After all, the pounds 3.9bn takeover severely stretched the leisure group and, ran the conventional wisdom, it had to sell Forte assets as quickly as possible to prevent its borrowings getting out of hand.
But the maker of the Coronation Street soap opera has, not for the first time, wrong-footed the stock market.
Sales have been conspicuously slow to materialise as Granada has discovered, against a low interest rate background, there is no need for hurried disposals and it could bide its time in the pursuit of wringing a few extra pounds out of each deal.
So not a great deal has been unloaded. A portfolio of country hotels went for pounds 121.7m to Regal Hotels and Mohamed Al Fayed, the Harrods chief, took time off from his battle with the Home Secretary, Michael Howard, to snap up 25 per cent of Alpha Airports, the aircraft services group, for pounds 52.4m.
He has since moved to nearly 28 per cent. Granada has also sold some pre-Forte business, such as the Spring Grove linen hire company, for pounds 136.5m.
It could be argued the Alpha deal justified the softly, softly approach as Granada collected 125p a share, a sharp premium to the then ruling market price.
So most of the Forte trophies ear-marked for sale remain in the group's ownership. Talks are going on - but it is perfectly clear Granada is in no hurry. The upmarket hotels, expected to be early casualties of the debt mountain, are likely to be sold, probably in lots, early next year.
Control of the Savoy Hotel chain remains with Granada, although some suspect a deal may be near.
And Welcome Break, the motorway service stations expected to the subject of the first sale, is still part of the Granada empire.
Chairman Gerry Robinson has in the meantime pushed up margins, particularly in the service stations and budget hotels.
Fraser Ramzan at the Lehman Brothers securities house expects profits this week to emerge at pounds 451m with share earnings up from 39.1p to 40.9p.
He ponders the future of a pre-Forte asset - the group's 10.8 per cent shareholding in BSkyB. The stake is worth more than pounds 900m at the current BSkyB price. It is in Granada's books at pounds 80m.
Granada could, of course, reap a rich reward by selling the stake; it could even do a Rupert Murdoch and raise loans against it. There is also the prospect, put forward by Mr Ramzan, that the BSkyB shares could be distributed among Granada shareholders.
Certainly, BSkyB offers Granada the ammunition to launch a bid for Yorkshire- Tyne Tees TV, of which it has 27 per cent and would like full control. Since the broadcasting open season was declared at the start of the month, corporate action has been surprisingly absent.
Could Granada once again wrong-foot the market by accompanying this week's results with the long-awaited strike at Yorkshire? Or, more audaciously, shoot for Manchester Utd?
After all, it announced its Forte bid with its yearly figures last year.
Its shares have been strong since the Forte acquisition; after a 629p low in January they ended last week at 889.5p, near their peak. Mr Ramzan sees them at 950p.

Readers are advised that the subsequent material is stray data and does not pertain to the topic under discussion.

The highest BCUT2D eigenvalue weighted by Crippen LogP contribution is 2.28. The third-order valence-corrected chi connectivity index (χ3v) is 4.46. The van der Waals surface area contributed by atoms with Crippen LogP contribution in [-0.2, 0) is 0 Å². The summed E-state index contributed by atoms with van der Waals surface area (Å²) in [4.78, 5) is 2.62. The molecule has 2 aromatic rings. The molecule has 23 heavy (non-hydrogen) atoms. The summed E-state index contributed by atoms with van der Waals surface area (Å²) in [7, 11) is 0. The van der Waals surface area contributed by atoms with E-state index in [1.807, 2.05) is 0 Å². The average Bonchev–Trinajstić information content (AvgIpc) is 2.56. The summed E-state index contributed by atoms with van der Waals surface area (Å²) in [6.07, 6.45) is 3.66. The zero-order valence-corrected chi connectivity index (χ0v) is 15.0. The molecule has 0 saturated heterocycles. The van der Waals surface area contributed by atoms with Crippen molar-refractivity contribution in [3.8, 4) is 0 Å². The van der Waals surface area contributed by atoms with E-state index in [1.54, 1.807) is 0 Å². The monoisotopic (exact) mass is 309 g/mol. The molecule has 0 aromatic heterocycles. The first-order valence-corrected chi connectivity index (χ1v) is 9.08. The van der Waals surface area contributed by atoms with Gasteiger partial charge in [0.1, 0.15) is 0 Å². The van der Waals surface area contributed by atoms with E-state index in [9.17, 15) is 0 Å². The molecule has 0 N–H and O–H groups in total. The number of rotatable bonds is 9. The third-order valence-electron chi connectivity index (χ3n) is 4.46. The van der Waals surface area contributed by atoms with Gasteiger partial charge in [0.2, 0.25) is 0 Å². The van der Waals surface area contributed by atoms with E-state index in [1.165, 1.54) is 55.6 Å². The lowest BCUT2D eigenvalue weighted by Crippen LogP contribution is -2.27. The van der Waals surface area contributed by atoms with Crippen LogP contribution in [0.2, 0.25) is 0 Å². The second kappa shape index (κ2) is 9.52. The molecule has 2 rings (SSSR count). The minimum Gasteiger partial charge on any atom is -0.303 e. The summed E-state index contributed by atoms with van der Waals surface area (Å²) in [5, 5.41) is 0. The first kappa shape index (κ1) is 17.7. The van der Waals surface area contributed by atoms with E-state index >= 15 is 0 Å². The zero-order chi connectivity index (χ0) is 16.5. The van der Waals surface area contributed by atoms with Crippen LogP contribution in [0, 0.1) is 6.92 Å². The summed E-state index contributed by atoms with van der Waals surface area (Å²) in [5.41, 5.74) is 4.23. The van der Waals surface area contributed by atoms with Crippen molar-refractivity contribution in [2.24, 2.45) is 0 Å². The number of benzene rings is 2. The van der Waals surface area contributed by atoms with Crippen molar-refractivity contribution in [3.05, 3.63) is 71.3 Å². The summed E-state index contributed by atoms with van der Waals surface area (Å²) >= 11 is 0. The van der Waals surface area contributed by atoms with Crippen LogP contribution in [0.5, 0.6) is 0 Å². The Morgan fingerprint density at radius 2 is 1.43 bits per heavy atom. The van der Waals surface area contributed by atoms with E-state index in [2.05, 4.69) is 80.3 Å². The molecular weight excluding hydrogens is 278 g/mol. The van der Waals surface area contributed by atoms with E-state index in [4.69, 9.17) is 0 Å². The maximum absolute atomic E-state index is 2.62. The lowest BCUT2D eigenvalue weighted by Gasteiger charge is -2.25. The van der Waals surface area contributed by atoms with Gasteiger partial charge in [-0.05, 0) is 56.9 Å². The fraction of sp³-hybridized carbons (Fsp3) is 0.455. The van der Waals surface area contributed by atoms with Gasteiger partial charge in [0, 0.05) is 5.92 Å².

Although Granada shares are riding high, the rest of the market has faltered after hitting a record nearly a month ago. Yet New York has soared resolutely to new highs, increasing the yawning gap between Footsie and the Dow Jones Average.
Interest rate worries, the rampant display by sterling and political uncertainties have eroded confidence. Even so, there is a strong body of opinion suggesting that shares will enjoy their traditional Christmas spree.
The run-up to the festive season is often a jolly time for share prices although trading volume is thin, providing little in the way of Christmas comforts for the traders who struggle into the City during the Christmas holiday.
As is so often the case, the market has not performed to expectations. There was, after last year's takeover stampede, expected to be a rush of deals this year. But bid action has not been particularly heavy.
It was felt the market would perform well in the first six months and then fade in the second half. In the event the second six months have been more lively than the first.
Strategists expecting a sober end to the year include Mark Brown (ABN Amro Hoare Govett), who is looking for Footsie to end at 3,700 points; Ian Williams (Panmure Gordon) with 3,800 and Bob Semple and David McBain at NatWest Securities on 3,900.
Among other results due this week are interim figures from Storehouse. Its shares are bumping along at their year's low. Tony Cooper at Greig Middleton expects pounds 36m (pounds 33.3m) before exceptional charges.
Half-year figures from Vodafone should be up from pounds 202m to pounds 230m but National Power has already indicated its interim figures will be down and the market is looking for around pounds 210m against pounds 254m.
EMI, the showbiz group, spins its first interim profits performance since its demerger from the Thorn rental side. NatWest is looking for pounds 97m against pounds 105.8m.
It is clear that the music industry is having a poor year and sentiment was unsettled by last month's profit warning from rivals PolyGram. The failure of the expected predator to appear has also contributed to the poor performance by the shares.
Among others on the interim results schedule this week are Cable & Wireless, where pounds 660m against pounds 616m seems likely, and Safeway (pounds 230m against pounds 215.2m). Unigate should manage pounds 55.5m (pounds 60.4m) and Northern Foods pounds 58m (pounds 57.2m).Reuse content